I got to thinking about your post.
I bet Ace would do a good job selling Miele. I would think that they would sell on feature & benefit vs. the box store selling on price.
Now I’m not saying that Ace should sell Miele. Just saying that the people at Ace are customer friendly and pretty knowledgeable, at least my Ace is. I tend to find myself going to Ace more and more for their service, helpfulness & professionalism. Interesting how that goes to some of the points made in different posts about independents.
Just my 2 bits of course, & no I don’t work there 🙂December 11, 2009 at 3:43 pm #2903
I am not implying Ace can or cannot sell Appliances. It is the impression Miele is giving to John Q Public. I am sure Rolex could sell watches at Jared’s Big Box Jewelry store, so why don’t they? Because they are high end and John Q wants Exclusivity, all this does is water down a great brand for what so they can sell a couple more Appliances, while John Q moves to another brand. Then these same Manufactures walk in your store and wonder what your doing wrong because sales are down.
Do the Math last year 250 units this year 180 units add Ace 55 units Miele loss 25 units And this is a Movie we all have seen as well…
John Q. Public is a generic name in the United States to denote a hypothetical member of society deemed a "common man." He is presumed to have no strong political or social biases relevant to whateve.December 11, 2009 at 3:57 pm #2904
ApplianceAdvisor has not commented in this Forum yet, therefore there is no proof in this Forum that we are wearing beer goggles.December 11, 2009 at 5:52 pm #2905
Sorry My BadDecember 11, 2009 at 8:23 pm #2907Bermuda BobParticipant
I won’t mix words or implications …
Ace is no more capable of successfully handling Miele than SEARS is of handling the new Jenn-Aire … and I’ll include Best Buy in my diatribe as well !!!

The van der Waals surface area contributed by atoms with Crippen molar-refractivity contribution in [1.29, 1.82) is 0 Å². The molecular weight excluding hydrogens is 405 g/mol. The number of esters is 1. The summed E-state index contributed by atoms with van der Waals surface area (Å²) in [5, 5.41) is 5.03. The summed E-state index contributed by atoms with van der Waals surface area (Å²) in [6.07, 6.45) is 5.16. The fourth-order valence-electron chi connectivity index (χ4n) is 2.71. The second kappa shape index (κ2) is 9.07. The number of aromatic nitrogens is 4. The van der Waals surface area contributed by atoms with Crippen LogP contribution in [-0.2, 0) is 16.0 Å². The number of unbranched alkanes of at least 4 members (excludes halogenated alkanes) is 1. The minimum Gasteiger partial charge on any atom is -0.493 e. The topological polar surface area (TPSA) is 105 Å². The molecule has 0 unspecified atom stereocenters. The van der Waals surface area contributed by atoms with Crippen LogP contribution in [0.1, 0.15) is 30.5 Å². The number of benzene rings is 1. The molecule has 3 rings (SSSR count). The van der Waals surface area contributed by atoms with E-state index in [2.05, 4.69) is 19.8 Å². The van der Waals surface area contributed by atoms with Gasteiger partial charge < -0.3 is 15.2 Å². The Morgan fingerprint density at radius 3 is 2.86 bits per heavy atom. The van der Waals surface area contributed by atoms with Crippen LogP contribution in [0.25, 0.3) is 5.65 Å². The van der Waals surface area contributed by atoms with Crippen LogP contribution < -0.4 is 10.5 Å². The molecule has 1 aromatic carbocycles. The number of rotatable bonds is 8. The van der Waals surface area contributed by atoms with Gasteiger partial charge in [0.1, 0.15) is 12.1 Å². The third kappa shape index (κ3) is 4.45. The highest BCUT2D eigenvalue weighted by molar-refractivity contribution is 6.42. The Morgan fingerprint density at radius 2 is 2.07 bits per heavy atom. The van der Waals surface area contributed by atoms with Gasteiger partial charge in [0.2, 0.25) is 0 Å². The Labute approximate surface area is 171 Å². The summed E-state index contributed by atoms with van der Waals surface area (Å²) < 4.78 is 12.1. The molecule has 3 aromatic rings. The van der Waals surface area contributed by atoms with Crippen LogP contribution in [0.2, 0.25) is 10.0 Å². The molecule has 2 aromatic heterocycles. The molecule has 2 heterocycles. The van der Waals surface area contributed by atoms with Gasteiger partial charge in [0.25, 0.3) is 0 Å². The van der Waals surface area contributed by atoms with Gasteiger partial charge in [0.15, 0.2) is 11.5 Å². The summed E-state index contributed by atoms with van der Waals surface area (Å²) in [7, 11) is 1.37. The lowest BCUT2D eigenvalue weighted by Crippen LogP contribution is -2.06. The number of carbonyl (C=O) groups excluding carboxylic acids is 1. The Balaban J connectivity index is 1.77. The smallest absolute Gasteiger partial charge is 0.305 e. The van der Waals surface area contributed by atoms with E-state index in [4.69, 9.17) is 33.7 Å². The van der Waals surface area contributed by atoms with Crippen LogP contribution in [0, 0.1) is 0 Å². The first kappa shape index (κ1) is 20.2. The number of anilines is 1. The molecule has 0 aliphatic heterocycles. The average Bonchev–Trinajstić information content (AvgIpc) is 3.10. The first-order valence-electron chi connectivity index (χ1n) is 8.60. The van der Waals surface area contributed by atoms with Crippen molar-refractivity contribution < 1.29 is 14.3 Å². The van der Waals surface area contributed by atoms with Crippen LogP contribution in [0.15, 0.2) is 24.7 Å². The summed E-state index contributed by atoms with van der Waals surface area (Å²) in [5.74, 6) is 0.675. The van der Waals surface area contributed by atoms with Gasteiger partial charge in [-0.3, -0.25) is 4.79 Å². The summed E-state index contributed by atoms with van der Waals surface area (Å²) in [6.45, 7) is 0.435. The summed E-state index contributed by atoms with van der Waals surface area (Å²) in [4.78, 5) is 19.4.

High-end, Advanced Technology, and Niche Market Features can only successfully be addressed by professionals … professionals who are experienced, conversant, and knowledgeable …
A sales associate who sells mainstream automobiles may not even be able to get an interview @ a Mercedes dealer because he is inherently under-qualified (to be nice about it) … the same goes for my examples !!!
Pearls before Swine … LipStick on a Pig … that’s all this is !!!December 12, 2009 at 5:43 am #2909
There’s more required here than training and hiring quality sales people and promising to provide loaners if the unit breaks, though these strategies are the cost of entry.
The butcher, the fish monger, the single brand car dealer, the adolescent paper boy, the downtown movie theatre, the family owned donut shop, the corner diner, the doctor that makes house calls. Service, training, relationships, and quality didn’t save any of these guys. Each of these industries and professions have been swept up by time clock punchers and publically traded multi-nationals.
There are people who will pay for service. There are still a few butchers who serve that small segment willing to pay more for quality and better service.
Its just that there are not enough of these consumers to keep all our doors open.
We’re going to need a better plan than more service.December 12, 2009 at 7:28 pm #2910cincyMember
To name a few ideas, some may be doing these too.
I like to meet with the clients in their home when possible. Post sale follow up in home, more of a how to or use and care walkthrough. Most clients have my personal cell # and are welcome to call at any time. Thank you letters are always good too. This all helps to build name and referral buis. These things are not done for every client, but for most kitchens they are.
Thought I would toss it out there, maybe sill help someone else.December 12, 2009 at 10:01 pm #2911Bermuda BobParticipant